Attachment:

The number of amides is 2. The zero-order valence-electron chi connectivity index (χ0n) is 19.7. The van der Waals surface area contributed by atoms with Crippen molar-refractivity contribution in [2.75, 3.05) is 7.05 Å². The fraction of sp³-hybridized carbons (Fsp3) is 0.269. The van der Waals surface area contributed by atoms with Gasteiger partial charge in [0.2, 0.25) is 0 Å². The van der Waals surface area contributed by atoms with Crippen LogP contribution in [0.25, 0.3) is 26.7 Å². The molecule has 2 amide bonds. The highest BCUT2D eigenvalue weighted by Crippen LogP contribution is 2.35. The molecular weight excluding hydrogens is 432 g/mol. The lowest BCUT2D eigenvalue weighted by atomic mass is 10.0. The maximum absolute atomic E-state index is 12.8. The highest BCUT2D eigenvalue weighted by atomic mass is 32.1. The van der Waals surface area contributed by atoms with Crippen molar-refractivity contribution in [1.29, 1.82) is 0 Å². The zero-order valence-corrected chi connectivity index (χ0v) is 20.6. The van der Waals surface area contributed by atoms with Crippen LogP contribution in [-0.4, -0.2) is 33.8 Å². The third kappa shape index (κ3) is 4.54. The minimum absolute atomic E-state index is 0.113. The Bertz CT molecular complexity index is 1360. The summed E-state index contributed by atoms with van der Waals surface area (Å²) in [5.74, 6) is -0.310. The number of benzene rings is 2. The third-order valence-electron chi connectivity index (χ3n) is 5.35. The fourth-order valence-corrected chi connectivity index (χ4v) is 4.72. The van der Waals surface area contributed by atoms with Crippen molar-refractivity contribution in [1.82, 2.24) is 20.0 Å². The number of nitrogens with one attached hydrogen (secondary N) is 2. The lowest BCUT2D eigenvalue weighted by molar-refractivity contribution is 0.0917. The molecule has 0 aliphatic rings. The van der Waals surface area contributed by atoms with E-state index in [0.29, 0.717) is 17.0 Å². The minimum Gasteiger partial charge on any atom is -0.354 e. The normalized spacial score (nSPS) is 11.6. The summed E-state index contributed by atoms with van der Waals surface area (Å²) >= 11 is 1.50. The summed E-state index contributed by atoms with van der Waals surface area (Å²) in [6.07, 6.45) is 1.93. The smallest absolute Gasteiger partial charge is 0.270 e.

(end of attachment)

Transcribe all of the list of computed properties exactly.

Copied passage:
The number of amides is 2. The zero-order valence-electron chi connectivity index (χ0n) is 19.7. The van der Waals surface area contributed by atoms with Crippen molar-refractivity contribution in [2.75, 3.05) is 7.05 Å². The fraction of sp³-hybridized carbons (Fsp3) is 0.269. The van der Waals surface area contributed by atoms with Gasteiger partial charge in [0.2, 0.25) is 0 Å². The van der Waals surface area contributed by atoms with Crippen LogP contribution in [0.25, 0.3) is 26.7 Å². The molecule has 2 amide bonds. The highest BCUT2D eigenvalue weighted by Crippen LogP contribution is 2.35. The molecular weight excluding hydrogens is 432 g/mol. The lowest BCUT2D eigenvalue weighted by atomic mass is 10.0. The maximum absolute atomic E-state index is 12.8. The highest BCUT2D eigenvalue weighted by atomic mass is 32.1. The van der Waals surface area contributed by atoms with Crippen molar-refractivity contribution in [1.29, 1.82) is 0 Å². The zero-order valence-corrected chi connectivity index (χ0v) is 20.6. The van der Waals surface area contributed by atoms with Crippen LogP contribution in [-0.4, -0.2) is 33.8 Å². The third kappa shape index (κ3) is 4.54. The minimum absolute atomic E-state index is 0.113. The Bertz CT molecular complexity index is 1360. The summed E-state index contributed by atoms with van der Waals surface area (Å²) in [5.74, 6) is -0.310. The number of benzene rings is 2. The third-order valence-electron chi connectivity index (χ3n) is 5.35. The fourth-order valence-corrected chi connectivity index (χ4v) is 4.72. The van der Waals surface area contributed by atoms with Crippen molar-refractivity contribution in [1.82, 2.24) is 20.0 Å². The number of nitrogens with one attached hydrogen (secondary N) is 2. The lowest BCUT2D eigenvalue weighted by molar-refractivity contribution is 0.0917. The molecule has 0 aliphatic rings. The van der Waals surface area contributed by atoms with E-state index in [0.29, 0.717) is 17.0 Å². The minimum Gasteiger partial charge on any atom is -0.354 e. The normalized spacial score (nSPS) is 11.6. The summed E-state index contributed by atoms with van der Waals surface area (Å²) >= 11 is 1.50. The summed E-state index contributed by atoms with van der Waals surface area (Å²) in [6.07, 6.45) is 1.93. The smallest absolute Gasteiger partial charge is 0.270 e.